When I was in college, I started my own business – a gumball machine business. At its peak, my business grew to about 100 machines at various locations, but there was one machine that dwarfed them all. This machine was a fad back in the early 90’s: the Mr. Gumball machine. It was about 8 feet tall and 4 feet wide. It was huge! It was also an amazing money producer. Each month I collected $300 in sales from that machine. That meant that every month, 1200 customers were buying gumballs from me for a quarter – a gumball that had cost me less than a penny. I have to believe that no one actually goes out looking for a gumball machine. It must have been that when people saw that huge machine, they were struck by the novelty of it, and suddenly had an insatiable appetite that could only be satisfied by one of those amazing gumballs. I came to depend on those small amounts adding up, and every month, I would collect that $300 – in quarters, of course.
That’s great, Brad, you’re thinking. What does this have to do with fundraising? Glad you asked. The gumball sales represent your organization’s ongoing revenue. When I was in college, being able to count on $300 of gumball sales every month was a big deal. We all need recurring revenue like that, especially in fundraising. We may be tempted to think that the answer to finding that recurring revenue is to have a big endowment. But if we really want to have steady, recurring revenue, we need to build authentic, long-lasting relationships with major donors. Our vision should be to walk with donors over a lifetime.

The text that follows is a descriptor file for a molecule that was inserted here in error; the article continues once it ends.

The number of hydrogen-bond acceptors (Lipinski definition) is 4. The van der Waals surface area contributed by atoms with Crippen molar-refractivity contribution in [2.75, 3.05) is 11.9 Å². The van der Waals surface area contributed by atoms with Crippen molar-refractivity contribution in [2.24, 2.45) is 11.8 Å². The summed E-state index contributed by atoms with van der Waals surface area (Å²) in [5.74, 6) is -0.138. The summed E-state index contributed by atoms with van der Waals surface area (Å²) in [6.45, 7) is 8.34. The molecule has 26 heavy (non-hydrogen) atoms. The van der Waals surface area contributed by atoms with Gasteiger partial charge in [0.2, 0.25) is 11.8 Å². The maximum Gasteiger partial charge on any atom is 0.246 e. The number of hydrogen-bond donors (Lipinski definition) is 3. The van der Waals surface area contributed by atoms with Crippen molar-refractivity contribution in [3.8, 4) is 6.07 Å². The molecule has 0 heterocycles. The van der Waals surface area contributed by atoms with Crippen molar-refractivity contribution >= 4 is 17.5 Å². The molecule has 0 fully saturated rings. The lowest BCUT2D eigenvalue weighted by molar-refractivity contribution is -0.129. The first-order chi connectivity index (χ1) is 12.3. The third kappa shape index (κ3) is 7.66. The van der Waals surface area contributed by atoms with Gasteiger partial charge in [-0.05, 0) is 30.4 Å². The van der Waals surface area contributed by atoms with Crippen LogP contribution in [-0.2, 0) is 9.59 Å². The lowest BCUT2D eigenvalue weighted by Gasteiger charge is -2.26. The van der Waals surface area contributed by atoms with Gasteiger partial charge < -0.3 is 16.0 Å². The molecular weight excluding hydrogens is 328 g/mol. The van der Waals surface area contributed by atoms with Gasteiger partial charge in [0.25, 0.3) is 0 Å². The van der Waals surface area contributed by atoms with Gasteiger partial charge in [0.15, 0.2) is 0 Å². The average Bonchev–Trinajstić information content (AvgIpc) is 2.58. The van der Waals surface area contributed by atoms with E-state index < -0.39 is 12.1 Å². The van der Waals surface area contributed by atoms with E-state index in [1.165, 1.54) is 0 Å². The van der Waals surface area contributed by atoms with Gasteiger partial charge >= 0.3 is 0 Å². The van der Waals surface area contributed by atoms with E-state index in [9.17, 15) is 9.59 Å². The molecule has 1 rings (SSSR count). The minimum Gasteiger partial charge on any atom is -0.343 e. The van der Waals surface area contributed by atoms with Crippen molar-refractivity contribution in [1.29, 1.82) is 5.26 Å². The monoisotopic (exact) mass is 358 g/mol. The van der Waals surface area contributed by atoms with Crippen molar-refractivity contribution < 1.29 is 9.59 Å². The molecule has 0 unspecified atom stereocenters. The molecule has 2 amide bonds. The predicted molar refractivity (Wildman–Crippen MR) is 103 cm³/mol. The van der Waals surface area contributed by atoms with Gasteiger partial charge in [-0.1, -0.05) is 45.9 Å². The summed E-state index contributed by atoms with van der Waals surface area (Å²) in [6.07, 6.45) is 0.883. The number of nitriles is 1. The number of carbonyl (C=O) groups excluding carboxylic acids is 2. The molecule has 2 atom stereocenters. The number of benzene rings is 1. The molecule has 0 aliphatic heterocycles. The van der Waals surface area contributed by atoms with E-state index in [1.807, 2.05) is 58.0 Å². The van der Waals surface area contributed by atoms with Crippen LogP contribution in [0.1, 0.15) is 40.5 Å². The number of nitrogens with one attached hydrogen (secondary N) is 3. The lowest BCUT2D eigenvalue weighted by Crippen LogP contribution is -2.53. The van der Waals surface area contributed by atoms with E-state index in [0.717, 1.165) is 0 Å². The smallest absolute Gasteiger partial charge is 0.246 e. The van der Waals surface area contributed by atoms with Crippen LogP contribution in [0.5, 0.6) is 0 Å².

When I worked at a nonprofit in St. Augustine, my job involved running the reports that listed all of the organization’s top donors. I recognized most of the names on the report – mostly big foundations and donors who gave large gifts. But then there was this one elderly lady on the list, and I knew that she only gave a small gift every month. I couldn’t figure out why she would be on that list. Slowly, it dawned on me. She had been giving 50 dollars a month for a long time. In a year, of course, that amount added up to $600. And that slow, steady commitment to our organization had added up over the last decade to over $7000. Just like those 1200 gumballs: bought for pennies, routinely refilled every month, and sold one by one for a quarter each.
When our focus is on building relationships with donors, they become, over the course of a lifetime, major donors. The donors I’m talking about here are not the mega-rich. They don’t give large gifts on an annual basis, and they really aren’t mid-level donors, either. In the world of Taking Donors Seriously, these donors are what we would call our Tier 3 donors. But these donors are still very important, and they should be an integral part of your fundraising strategy. Your strategy should allow you to engage them consistently, asking them once a year, and thanking them at least three times a year for their ongoing support. They are your sustaining donors – and little by little, gumball by gumball, they become your major donors, because of their long-term relationship with your organization.